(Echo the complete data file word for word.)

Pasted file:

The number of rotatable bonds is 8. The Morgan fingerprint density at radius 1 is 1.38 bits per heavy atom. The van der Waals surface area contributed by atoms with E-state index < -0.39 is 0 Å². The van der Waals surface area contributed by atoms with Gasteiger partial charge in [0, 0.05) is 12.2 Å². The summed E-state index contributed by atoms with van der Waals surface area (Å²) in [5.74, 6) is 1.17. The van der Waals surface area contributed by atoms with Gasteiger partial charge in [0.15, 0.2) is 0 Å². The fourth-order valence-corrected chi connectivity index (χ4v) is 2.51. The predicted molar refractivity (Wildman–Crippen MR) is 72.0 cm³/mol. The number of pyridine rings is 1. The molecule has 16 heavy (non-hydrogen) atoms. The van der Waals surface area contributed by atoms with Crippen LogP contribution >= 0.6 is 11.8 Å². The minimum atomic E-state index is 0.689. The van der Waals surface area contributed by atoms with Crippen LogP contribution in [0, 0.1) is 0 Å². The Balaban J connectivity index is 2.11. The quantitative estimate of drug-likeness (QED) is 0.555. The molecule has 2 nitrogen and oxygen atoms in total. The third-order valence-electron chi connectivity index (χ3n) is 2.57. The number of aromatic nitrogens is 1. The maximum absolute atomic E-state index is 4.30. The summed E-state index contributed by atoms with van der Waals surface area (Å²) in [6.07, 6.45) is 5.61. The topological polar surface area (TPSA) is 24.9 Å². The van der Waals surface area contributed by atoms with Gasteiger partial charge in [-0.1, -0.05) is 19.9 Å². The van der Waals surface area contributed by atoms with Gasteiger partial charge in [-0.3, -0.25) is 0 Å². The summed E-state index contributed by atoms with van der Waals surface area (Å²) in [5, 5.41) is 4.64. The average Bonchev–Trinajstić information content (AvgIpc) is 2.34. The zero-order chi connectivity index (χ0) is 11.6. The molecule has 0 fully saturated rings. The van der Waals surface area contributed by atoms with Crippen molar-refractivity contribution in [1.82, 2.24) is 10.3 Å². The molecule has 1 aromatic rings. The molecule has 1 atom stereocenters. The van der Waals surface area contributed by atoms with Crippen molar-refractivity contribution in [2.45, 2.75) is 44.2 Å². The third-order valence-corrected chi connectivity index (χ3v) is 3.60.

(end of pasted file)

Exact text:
The number of rotatable bonds is 8. The Morgan fingerprint density at radius 1 is 1.38 bits per heavy atom. The van der Waals surface area contributed by atoms with E-state index < -0.39 is 0 Å². The van der Waals surface area contributed by atoms with Gasteiger partial charge in [0, 0.05) is 12.2 Å². The summed E-state index contributed by atoms with van der Waals surface area (Å²) in [5.74, 6) is 1.17. The van der Waals surface area contributed by atoms with Gasteiger partial charge in [0.15, 0.2) is 0 Å². The fourth-order valence-corrected chi connectivity index (χ4v) is 2.51. The predicted molar refractivity (Wildman–Crippen MR) is 72.0 cm³/mol. The number of pyridine rings is 1. The molecule has 16 heavy (non-hydrogen) atoms. The van der Waals surface area contributed by atoms with Crippen LogP contribution >= 0.6 is 11.8 Å². The minimum atomic E-state index is 0.689. The van der Waals surface area contributed by atoms with Crippen LogP contribution in [0, 0.1) is 0 Å². The Balaban J connectivity index is 2.11. The quantitative estimate of drug-likeness (QED) is 0.555. The molecule has 2 nitrogen and oxygen atoms in total. The third-order valence-electron chi connectivity index (χ3n) is 2.57. The number of aromatic nitrogens is 1. The maximum absolute atomic E-state index is 4.30. The summed E-state index contributed by atoms with van der Waals surface area (Å²) in [6.07, 6.45) is 5.61. The topological polar surface area (TPSA) is 24.9 Å². The van der Waals surface area contributed by atoms with Gasteiger partial charge in [-0.1, -0.05) is 19.9 Å². The van der Waals surface area contributed by atoms with Gasteiger partial charge in [-0.3, -0.25) is 0 Å². The summed E-state index contributed by atoms with van der Waals surface area (Å²) in [5, 5.41) is 4.64. The average Bonchev–Trinajstić information content (AvgIpc) is 2.34. The zero-order chi connectivity index (χ0) is 11.6. The molecule has 0 fully saturated rings. The van der Waals surface area contributed by atoms with Crippen molar-refractivity contribution in [1.82, 2.24) is 10.3 Å². The molecule has 1 aromatic rings. The molecule has 1 atom stereocenters. The van der Waals surface area contributed by atoms with Crippen molar-refractivity contribution in [2.45, 2.75) is 44.2 Å². The third-order valence-corrected chi connectivity index (χ3v) is 3.60.